Health assessment of Nanotechnology

Nanotechnology is a generic term for a wide range of technologies in the nanometre scale which contribute towards the research, processing and production of structures and materials until they are ready for the market. With the help of nanotechnology, it is possible to develop structures, techniques and systems with completely new properties and functions. Thanks to current developments and those expected in the future in the field of nanotechnology and their use in all areas of life, increasing production quantities and thereby also the increased release of many different nanomaterials has to be assumed.

What are nanomaterials?

Nanomaterials are defined on the one hand as three types of nano-objects which are smaller than 100 nanometres (nm) in at least one of their dimensions:

  • Spherical structures (e.g. nanoparticles and fullerenes)
  • Fibrous structures (e.g. nanotubes)
  • Extremely thin layers (e.g. nano-platelets)

and as so-called nano-structured materials on the other (e.g. aggregates or compound materials which contain nano-objects of this kind) (ISO/TS 27687: 2008).

Nanoparticles can be introduced to the ambient air as ultrafine dust from natural or artificial combustion sources on the one hand (e.g. volcanic ash, cigarette ash, exhaust fumes) and can occur unintentionally in work and production processes (e.g. welding smoke).

On the other hand, nanomaterials are manufactured specifically for use in many technical areas, as well as in consumer products, such as paints and packaging materials as so-called ENM = Engineered Nanomaterials. Examples of engineered nanomaterials are nanosilver, carbon nanotubes, nano-titanium dioxide and so-called nanoclay, which are already processed in many different consumer products (cosmetics, textiles, packaging and compound materials).

During the engineering of nanomaterials, use is made of the surface-to-volume ratio which is favourable in these tiny dimensions and which gives materials of this kind special or new properties. The trend in manufacturing is moving away from a top-down approach (e.g. pulverising a base material with fine particles) towards a bottom-up strategy which permits, for example, the synthetic manufacture or assembly of nano-hybrids with desired properties and characteristics.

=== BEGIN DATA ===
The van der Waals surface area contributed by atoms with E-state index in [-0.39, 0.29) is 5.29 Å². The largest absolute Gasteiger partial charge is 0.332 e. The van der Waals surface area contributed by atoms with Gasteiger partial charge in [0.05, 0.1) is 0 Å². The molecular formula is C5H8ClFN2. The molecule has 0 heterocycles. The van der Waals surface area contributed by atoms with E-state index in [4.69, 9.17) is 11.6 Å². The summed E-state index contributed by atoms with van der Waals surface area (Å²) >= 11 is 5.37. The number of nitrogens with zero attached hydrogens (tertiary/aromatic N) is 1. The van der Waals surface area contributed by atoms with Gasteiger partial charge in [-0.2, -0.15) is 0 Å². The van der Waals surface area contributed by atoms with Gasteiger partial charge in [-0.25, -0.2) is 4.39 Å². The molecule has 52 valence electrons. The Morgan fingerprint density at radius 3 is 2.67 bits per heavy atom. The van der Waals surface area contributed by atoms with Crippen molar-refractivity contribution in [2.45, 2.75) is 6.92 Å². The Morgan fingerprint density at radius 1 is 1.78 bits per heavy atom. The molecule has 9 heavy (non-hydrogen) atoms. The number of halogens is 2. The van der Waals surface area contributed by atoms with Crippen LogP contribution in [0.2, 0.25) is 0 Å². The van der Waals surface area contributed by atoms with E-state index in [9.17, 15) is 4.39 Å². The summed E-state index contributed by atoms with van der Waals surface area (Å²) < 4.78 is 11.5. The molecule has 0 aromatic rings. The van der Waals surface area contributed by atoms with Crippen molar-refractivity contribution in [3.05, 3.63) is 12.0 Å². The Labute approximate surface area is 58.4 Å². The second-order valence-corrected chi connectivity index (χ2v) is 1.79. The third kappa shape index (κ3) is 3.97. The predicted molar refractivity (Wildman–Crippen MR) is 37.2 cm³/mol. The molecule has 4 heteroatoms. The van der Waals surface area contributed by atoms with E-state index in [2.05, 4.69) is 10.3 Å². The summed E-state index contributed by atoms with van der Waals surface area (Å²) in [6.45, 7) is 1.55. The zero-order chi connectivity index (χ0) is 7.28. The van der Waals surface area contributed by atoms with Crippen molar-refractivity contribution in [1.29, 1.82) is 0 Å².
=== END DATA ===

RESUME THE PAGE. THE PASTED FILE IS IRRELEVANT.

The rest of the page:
These new properties can in principle have negative effects on human health if released particles can enter the body, distribute themselves very finely and accumulate in various organs.

Risk assessment

The object of scientific risk assessment at the BfR is engineered nanomaterials. Whether or not unknown risks for the consumer can emanate from these new nanomaterials or products containing them has not yet been fully clarified from a scientific point of view. When assessing the risks, the hazardous properties must be observed on the one hand and actual exposure on the other. This means that risks could emanate in particular from nanoproducts containing dangerous nanomaterials in unbonded form, or from products from which they can be easily released.

Reasons which suggest that nanomaterials could conceal risks:

  • The special (physical-chemical) properties of a nanomaterial, e.g. large, highly reactive (reaction-promoting) surfaces
  • Special behaviour inside the body, e.g. a long retention time and the overcoming of natural biological barriers
  • The increased contamination that is to be expected by their release.

The BfR is involved in the risk assessment of nanotechnological applications in many different consumer-related areas, such as chemicals, food and their packagings, cosmetic products, requisites, as well as pesticides and biocides.

Dialogue and research activities on nanotechnology

In recent years, the BfR has strongly supported the discussion of the possible risks of nanotechnology and nanomaterials in the field of consumer protection. A number of dialogue and research activities have been initiated, including:

The BfR is also represented on several national, European and international committees dedicated to this topic, such as the OECD Working Party on Manufactured Nanomaterials (WPMN) and the EFSA Scientific Network for Risk Assessment of Nanotechnologies in Food and Feed.



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